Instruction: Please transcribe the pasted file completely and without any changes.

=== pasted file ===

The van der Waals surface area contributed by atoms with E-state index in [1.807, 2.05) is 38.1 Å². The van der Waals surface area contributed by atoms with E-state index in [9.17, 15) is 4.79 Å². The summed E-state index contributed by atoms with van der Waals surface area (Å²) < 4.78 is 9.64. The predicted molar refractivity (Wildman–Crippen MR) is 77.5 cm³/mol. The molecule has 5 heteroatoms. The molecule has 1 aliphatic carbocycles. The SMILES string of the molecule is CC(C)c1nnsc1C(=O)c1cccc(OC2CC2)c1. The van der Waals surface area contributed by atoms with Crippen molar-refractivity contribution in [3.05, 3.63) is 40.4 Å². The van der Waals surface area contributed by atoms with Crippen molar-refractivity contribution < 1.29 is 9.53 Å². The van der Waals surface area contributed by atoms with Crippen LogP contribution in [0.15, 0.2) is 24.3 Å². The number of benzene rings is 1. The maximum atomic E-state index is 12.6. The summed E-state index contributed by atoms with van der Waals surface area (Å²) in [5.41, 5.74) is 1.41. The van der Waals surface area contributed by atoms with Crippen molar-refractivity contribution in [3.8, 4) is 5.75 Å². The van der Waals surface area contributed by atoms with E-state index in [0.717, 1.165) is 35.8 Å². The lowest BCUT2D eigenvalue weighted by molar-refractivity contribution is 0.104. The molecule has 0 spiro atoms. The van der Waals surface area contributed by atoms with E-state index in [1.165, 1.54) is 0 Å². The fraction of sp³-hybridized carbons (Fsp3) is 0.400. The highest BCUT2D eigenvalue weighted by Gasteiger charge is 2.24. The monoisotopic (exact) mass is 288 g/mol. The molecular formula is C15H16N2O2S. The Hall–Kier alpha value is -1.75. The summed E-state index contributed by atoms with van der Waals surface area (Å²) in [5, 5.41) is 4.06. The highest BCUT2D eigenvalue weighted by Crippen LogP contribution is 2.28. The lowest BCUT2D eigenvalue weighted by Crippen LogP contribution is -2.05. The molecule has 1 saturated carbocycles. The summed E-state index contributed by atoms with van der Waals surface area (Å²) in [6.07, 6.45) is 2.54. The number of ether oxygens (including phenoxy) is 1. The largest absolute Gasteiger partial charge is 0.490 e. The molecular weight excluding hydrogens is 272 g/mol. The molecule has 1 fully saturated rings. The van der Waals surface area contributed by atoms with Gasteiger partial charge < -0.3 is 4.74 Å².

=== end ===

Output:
The van der Waals surface area contributed by atoms with E-state index in [1.807, 2.05) is 38.1 Å². The van der Waals surface area contributed by atoms with E-state index in [9.17, 15) is 4.79 Å². The summed E-state index contributed by atoms with van der Waals surface area (Å²) < 4.78 is 9.64. The predicted molar refractivity (Wildman–Crippen MR) is 77.5 cm³/mol. The molecule has 5 heteroatoms. The molecule has 1 aliphatic carbocycles. The SMILES string of the molecule is CC(C)c1nnsc1C(=O)c1cccc(OC2CC2)c1. The van der Waals surface area contributed by atoms with Crippen molar-refractivity contribution in [3.05, 3.63) is 40.4 Å². The van der Waals surface area contributed by atoms with Crippen molar-refractivity contribution < 1.29 is 9.53 Å². The van der Waals surface area contributed by atoms with Crippen LogP contribution in [0.15, 0.2) is 24.3 Å². The number of benzene rings is 1. The maximum atomic E-state index is 12.6. The summed E-state index contributed by atoms with van der Waals surface area (Å²) in [5.41, 5.74) is 1.41. The van der Waals surface area contributed by atoms with Crippen molar-refractivity contribution in [3.8, 4) is 5.75 Å². The van der Waals surface area contributed by atoms with E-state index in [0.717, 1.165) is 35.8 Å². The lowest BCUT2D eigenvalue weighted by molar-refractivity contribution is 0.104. The molecule has 0 spiro atoms. The van der Waals surface area contributed by atoms with E-state index in [1.165, 1.54) is 0 Å². The fraction of sp³-hybridized carbons (Fsp3) is 0.400. The highest BCUT2D eigenvalue weighted by Gasteiger charge is 2.24. The monoisotopic (exact) mass is 288 g/mol. The molecular formula is C15H16N2O2S. The Hall–Kier alpha value is -1.75. The summed E-state index contributed by atoms with van der Waals surface area (Å²) in [5, 5.41) is 4.06. The highest BCUT2D eigenvalue weighted by Crippen LogP contribution is 2.28. The lowest BCUT2D eigenvalue weighted by Crippen LogP contribution is -2.05. The molecule has 1 saturated carbocycles. The summed E-state index contributed by atoms with van der Waals surface area (Å²) in [6.07, 6.45) is 2.54. The number of ether oxygens (including phenoxy) is 1. The largest absolute Gasteiger partial charge is 0.490 e. The molecular weight excluding hydrogens is 272 g/mol. The molecule has 1 fully saturated rings. The van der Waals surface area contributed by atoms with Gasteiger partial charge < -0.3 is 4.74 Å².